Cárdenas, Anny; Rodriguez-R, Luis M; Pizarro, Valeria; Cadavid, Luis F; Arévalo-Ferro, Catalina

2012-03-01

383

Shifts in bacterial communities of two caribbean reef-building coral species affected by white plague disease  

PubMed Central

Coral reefs are deteriorating at an alarming rate mainly as a consequence of the emergence of coral diseases. The white plague disease (WPD) is the most prevalent coral disease in the southwestern Caribbean, affecting dozens of coral species. However, the identification of a single causal agent has proved problematic. This suggests more complex etiological scenarios involving alterations in the dynamic interaction between environmental factors, the coral immune system and the symbiotic microbial communities. Here we compare the microbiome of healthy and WPD-affected corals from the two reef-building species Diploria strigosa and Siderastrea siderea collected at the Tayrona National Park in the Caribbean of Colombia. Microbiomes were analyzed by combining culture-dependent methods and pyrosequencing of 16S ribosomal DNA (rDNA) V5-V6 hypervariable regions. A total of 20?410 classifiable 16S rDNA sequences reads were obtained including all samples. No significant differences in operational taxonomic unit diversity were found between healthy and affected tissues; however, a significant increase of Alphaproteobacteria and a concomitant decrease in the Beta- and Gammaproteobacteria was observed in WPD-affected corals of both species. Significant shifts were also observed in the orders Rhizobiales, Caulobacteriales, Burkholderiales, Rhodobacterales, Aleteromonadales and Xanthomonadales, although they were not consistent between the two coral species. These shifts in the microbiome structure of WPD-affected corals suggest a loss of community-mediated growth control mechanisms on bacterial populations specific for each holobiont system.

Cardenas, Anny; Rodriguez-R, Luis M; Pizarro, Valeria; Cadavid, Luis F; Arevalo-Ferro, Catalina

2012-01-01

384

Chronic Wasting Disease  

USGS Publications Warehouse

Chronic wasting disease (CWD) is an always-fatal, neurological illness occurring in North American cervids (members of the deer family), including white-tailed deer, mule deer, elk and moose. Since its discovery in 1967, CWD has spread geographically and increased in prevalence locally. CWD is contagious; it can be transmitted freely within and among free-ranging populations. It is likely that diseased animals can transmit CWD to healthy animals long before they become clinically ill. Managing CWD in free-ranging populations is extremely difficult, therefore preventative measures designed to reduce the chance for disease spread are critically important.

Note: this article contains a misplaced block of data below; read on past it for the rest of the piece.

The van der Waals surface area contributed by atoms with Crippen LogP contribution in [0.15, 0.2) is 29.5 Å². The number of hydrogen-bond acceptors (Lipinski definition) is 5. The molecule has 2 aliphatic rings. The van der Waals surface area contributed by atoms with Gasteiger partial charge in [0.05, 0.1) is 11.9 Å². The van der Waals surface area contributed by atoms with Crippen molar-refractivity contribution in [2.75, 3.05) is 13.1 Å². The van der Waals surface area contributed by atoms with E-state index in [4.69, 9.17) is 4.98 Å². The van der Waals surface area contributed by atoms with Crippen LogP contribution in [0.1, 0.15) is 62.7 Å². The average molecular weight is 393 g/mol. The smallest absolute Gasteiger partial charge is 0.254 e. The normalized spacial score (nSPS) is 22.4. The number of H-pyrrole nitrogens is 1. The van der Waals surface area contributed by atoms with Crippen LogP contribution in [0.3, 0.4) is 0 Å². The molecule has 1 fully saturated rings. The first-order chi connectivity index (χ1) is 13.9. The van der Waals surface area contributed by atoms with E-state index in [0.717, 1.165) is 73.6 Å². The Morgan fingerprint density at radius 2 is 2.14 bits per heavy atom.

Richards, Bryan

2007-01-01

385

Loss of a Tyrosine-Dependent Trafficking Motif in the Simian Immunodeficiency Virus Envelope Cytoplasmic Tail Spares Mucosal CD4 Cells but Does Not Prevent Disease Progression  

PubMed Central

A hallmark of pathogenic simian immunodeficiency virus (SIV) and human immunodeficiency virus (HIV) infections is the rapid and near-complete depletion of mucosal CD4+ T lymphocytes from the gastrointestinal tract. Loss of these cells and disruption of epithelial barrier function are associated with microbial translocation, which has been proposed to drive chronic systemic immune activation and disease progression. Here, we evaluate in rhesus macaques a novel attenuated variant of pathogenic SIVmac239, termed ?GY, which contains a deletion of a Tyr and a proximal Gly from a highly conserved YxxØ trafficking motif in the envelope cytoplasmic tail. Compared to SIVmac239, ?GY established a comparable acute peak of viremia but only transiently infected lamina propria and caused little or no acute depletion of mucosal CD4+ T cells and no detectable microbial translocation. Nonetheless, these animals developed T-cell activation and declining peripheral blood CD4+ T cells and ultimately progressed with clinical or pathological features of AIDS. ?GY-infected animals also showed no infection of macrophages or central nervous system tissues even in late-stage disease. Although the ?GY mutation persisted, novel mutations evolved, including the formation of new YxxØ motifs in two of four animals. These findings indicate that disruption of this trafficking motif by the ?GY mutation leads to a striking alteration in anatomic distribution of virus with sparing of lamina propria and a lack of microbial translocation. Because these animals exhibited wild-type levels of acute viremia and immune activation, our findings indicate that these pathological events are dissociable and that immune activation unrelated to gut damage can be sufficient for the development of AIDS.